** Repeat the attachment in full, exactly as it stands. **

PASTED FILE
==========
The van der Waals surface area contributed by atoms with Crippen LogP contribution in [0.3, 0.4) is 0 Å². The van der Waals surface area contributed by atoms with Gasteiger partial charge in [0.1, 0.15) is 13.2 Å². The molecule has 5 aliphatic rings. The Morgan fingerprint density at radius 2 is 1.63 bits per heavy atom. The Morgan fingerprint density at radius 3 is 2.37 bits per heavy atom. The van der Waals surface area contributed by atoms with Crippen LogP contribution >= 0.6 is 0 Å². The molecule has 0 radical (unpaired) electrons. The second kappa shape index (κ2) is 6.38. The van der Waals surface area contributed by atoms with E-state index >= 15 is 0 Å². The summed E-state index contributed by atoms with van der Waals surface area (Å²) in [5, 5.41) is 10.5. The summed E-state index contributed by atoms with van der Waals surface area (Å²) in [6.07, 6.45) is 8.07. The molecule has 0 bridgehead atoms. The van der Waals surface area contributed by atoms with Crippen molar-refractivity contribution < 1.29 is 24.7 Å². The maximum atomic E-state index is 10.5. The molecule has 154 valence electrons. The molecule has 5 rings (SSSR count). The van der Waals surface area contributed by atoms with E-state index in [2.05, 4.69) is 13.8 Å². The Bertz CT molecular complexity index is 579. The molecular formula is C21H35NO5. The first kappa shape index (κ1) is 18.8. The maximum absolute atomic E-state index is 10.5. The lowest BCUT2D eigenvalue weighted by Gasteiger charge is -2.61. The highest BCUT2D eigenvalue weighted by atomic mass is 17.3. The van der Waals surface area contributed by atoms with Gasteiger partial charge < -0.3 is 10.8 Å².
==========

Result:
The van der Waals surface area contributed by atoms with Crippen LogP contribution in [0.3, 0.4) is 0 Å². The van der Waals surface area contributed by atoms with Gasteiger partial charge in [0.1, 0.15) is 13.2 Å². The molecule has 5 aliphatic rings. The Morgan fingerprint density at radius 2 is 1.63 bits per heavy atom. The Morgan fingerprint density at radius 3 is 2.37 bits per heavy atom. The van der Waals surface area contributed by atoms with Crippen LogP contribution >= 0.6 is 0 Å². The molecule has 0 radical (unpaired) electrons. The second kappa shape index (κ2) is 6.38. The van der Waals surface area contributed by atoms with E-state index >= 15 is 0 Å². The summed E-state index contributed by atoms with van der Waals surface area (Å²) in [5, 5.41) is 10.5. The summed E-state index contributed by atoms with van der Waals surface area (Å²) in [6.07, 6.45) is 8.07. The molecule has 0 bridgehead atoms. The van der Waals surface area contributed by atoms with Crippen molar-refractivity contribution < 1.29 is 24.7 Å². The maximum atomic E-state index is 10.5. The molecule has 154 valence electrons. The molecule has 5 rings (SSSR count). The van der Waals surface area contributed by atoms with E-state index in [2.05, 4.69) is 13.8 Å². The Bertz CT molecular complexity index is 579. The molecular formula is C21H35NO5. The first kappa shape index (κ1) is 18.8. The maximum absolute atomic E-state index is 10.5. The lowest BCUT2D eigenvalue weighted by Gasteiger charge is -2.61. The highest BCUT2D eigenvalue weighted by atomic mass is 17.3. The van der Waals surface area contributed by atoms with Gasteiger partial charge < -0.3 is 10.8 Å².